The lesson? Think about what visual elements in the built environment most draw your own eye, and frame the scene in
a way that brings these elements to the forefront.
Identifying structures to photograph is “a mixture of serendipity and some planning,” Gaut says. “I travel a lot, and sometimes I’ll have a list of things that look interesting, sometimes from guidebooks. Sometimes I’ll file subjects away for future trips, but I’ve always got my eyes open.” His advice: Take a look at the building next to the one you were interested in. “Sometimes flagship buildings by major architects are less interesting than the ones that don’t get the press.”
For the image above, Sinha had a free day in Toronto on a commercial shoot, so he headed out. “I always love going to art galleries. The Art Gallery of Toronto is not only known for the collections but the architecture in general. And I had always wanted to see Gehry’s staircases.”
Like these two photographers, Haker tends to research buildings to photograph for his personal work, which he does on top of commercial assignments. “Before I travel, I spend a lot of time searching online for places of interest,” he says. “Photo communities have made that research easy. Besides those, I check books about architecture as well as architectural websites or forums.”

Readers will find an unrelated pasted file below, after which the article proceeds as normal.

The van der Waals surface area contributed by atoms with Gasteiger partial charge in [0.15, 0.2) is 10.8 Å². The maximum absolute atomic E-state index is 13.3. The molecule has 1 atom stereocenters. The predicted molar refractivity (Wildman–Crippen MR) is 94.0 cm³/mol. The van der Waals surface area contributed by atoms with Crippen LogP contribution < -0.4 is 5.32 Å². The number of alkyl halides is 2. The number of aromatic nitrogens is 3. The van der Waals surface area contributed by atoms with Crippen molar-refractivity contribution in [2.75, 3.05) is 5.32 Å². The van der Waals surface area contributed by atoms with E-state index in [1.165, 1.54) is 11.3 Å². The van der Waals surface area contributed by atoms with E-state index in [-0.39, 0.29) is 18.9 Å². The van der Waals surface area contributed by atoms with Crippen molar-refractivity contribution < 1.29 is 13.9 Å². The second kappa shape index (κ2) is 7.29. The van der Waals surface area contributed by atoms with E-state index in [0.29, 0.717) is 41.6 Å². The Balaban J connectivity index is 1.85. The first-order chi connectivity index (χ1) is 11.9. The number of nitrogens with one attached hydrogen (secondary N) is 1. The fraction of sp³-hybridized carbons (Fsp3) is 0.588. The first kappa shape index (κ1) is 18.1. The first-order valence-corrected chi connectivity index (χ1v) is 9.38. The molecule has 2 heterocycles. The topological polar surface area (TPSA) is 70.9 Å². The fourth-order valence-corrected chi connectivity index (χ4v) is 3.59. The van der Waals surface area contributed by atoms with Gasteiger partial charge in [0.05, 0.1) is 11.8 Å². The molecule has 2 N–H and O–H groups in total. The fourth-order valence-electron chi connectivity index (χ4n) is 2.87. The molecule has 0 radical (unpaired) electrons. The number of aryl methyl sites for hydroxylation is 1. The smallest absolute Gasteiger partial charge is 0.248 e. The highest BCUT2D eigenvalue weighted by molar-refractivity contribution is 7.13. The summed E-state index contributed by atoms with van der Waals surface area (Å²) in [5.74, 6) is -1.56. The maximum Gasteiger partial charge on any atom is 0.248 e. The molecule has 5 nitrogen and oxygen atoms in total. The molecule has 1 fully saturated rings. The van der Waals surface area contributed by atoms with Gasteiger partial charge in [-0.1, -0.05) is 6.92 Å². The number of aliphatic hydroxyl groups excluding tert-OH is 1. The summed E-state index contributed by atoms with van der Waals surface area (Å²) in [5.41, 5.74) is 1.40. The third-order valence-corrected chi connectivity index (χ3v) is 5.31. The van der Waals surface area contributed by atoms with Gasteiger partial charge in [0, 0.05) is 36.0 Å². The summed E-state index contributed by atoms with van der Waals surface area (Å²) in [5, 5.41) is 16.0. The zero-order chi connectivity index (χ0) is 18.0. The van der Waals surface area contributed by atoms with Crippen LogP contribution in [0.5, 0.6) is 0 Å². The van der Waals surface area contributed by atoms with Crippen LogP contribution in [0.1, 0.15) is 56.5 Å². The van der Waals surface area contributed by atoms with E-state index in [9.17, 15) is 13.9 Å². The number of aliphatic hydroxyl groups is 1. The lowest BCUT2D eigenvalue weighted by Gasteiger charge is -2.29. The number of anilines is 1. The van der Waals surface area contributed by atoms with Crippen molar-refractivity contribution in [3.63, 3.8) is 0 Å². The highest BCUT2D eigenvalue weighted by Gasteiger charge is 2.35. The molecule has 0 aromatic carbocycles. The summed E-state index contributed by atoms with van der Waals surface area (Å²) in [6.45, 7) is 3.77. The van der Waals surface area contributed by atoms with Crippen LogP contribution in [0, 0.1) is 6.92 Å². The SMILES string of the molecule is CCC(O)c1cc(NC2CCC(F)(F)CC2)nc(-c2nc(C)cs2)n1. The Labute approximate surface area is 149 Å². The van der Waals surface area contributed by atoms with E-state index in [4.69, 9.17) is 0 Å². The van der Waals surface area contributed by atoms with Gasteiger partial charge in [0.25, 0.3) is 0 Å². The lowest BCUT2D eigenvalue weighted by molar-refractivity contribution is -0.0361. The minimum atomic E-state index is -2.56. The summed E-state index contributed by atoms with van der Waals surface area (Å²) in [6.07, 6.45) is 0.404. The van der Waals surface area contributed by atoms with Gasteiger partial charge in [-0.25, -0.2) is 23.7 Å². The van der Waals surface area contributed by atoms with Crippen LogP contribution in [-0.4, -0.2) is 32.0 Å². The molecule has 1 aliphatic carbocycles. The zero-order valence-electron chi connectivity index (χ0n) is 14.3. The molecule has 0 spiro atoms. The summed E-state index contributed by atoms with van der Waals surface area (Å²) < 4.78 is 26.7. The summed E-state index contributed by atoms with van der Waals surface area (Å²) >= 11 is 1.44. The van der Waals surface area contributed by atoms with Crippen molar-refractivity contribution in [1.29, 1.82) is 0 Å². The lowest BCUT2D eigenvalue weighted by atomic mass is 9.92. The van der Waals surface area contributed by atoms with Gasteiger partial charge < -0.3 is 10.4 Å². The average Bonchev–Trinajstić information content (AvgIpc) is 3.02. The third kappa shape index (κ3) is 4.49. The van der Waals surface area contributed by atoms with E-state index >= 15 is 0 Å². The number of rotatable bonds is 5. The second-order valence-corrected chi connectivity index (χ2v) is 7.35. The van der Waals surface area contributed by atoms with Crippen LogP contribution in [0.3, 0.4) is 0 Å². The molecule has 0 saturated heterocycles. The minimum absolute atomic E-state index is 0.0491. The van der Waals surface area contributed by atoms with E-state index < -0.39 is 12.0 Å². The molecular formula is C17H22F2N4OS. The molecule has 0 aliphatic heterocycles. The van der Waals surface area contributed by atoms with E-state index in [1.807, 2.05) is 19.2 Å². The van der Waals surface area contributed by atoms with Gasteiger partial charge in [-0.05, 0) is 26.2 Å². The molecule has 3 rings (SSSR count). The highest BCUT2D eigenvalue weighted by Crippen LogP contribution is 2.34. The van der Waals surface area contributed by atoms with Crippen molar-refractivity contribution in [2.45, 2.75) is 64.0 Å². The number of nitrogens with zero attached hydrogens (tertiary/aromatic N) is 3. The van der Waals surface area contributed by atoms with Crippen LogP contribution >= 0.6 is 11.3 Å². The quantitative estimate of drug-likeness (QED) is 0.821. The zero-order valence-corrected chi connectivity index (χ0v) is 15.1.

But some shooters find subjects without much of a search—you just have to look up. With mundane buildings, the challenge lies in transforming them through photography. “I’m never particularly concerned about the representation of reality,” Griffith says. “It’s very rare that I look at a building and say, ‘I want to be true to how it sits and lives in the environment and the horizon.’ I’m much more about how the three-dimensional world fits into a two-dimensional box. I’m always trying to make things look larger than life, more monumental.”
Because these four photographers are busy pros, they work a wide variety of jobs. And so they have settled on full-frame DSLRs and ILCs, primarily with zoom lenses. Gaut uses the Nikon D810-series cameras; Sinha prefers the Canon EOS 5D series; and Haker is a Sony man, working with Alpha 900, Alpha 7R, and Alpha 99.
“It gives me the right amount of flexibility across a lot of different jobs,” Gaut says of a full-frame DSLR system. “Still life, portraits, aerial—it’s a real boon for me.” For architectural work, he commonly uses a longer-than-expected 70–200mm f/2.8 AF Zoom Nikkor.
Griffith is the outlier of the bunch. For his architectural studies he uses a 4×5 Linhof Master Technika, Rodenstock lenses, and—take a deep breath—film. Architectural work is, he says, “oddly enough, not something that I necessarily make a living at. I do it for myself. There’s no crew, there’s no producer; it’s you and a 4×5 camera. It lets you get back to a solitary way of shooting.”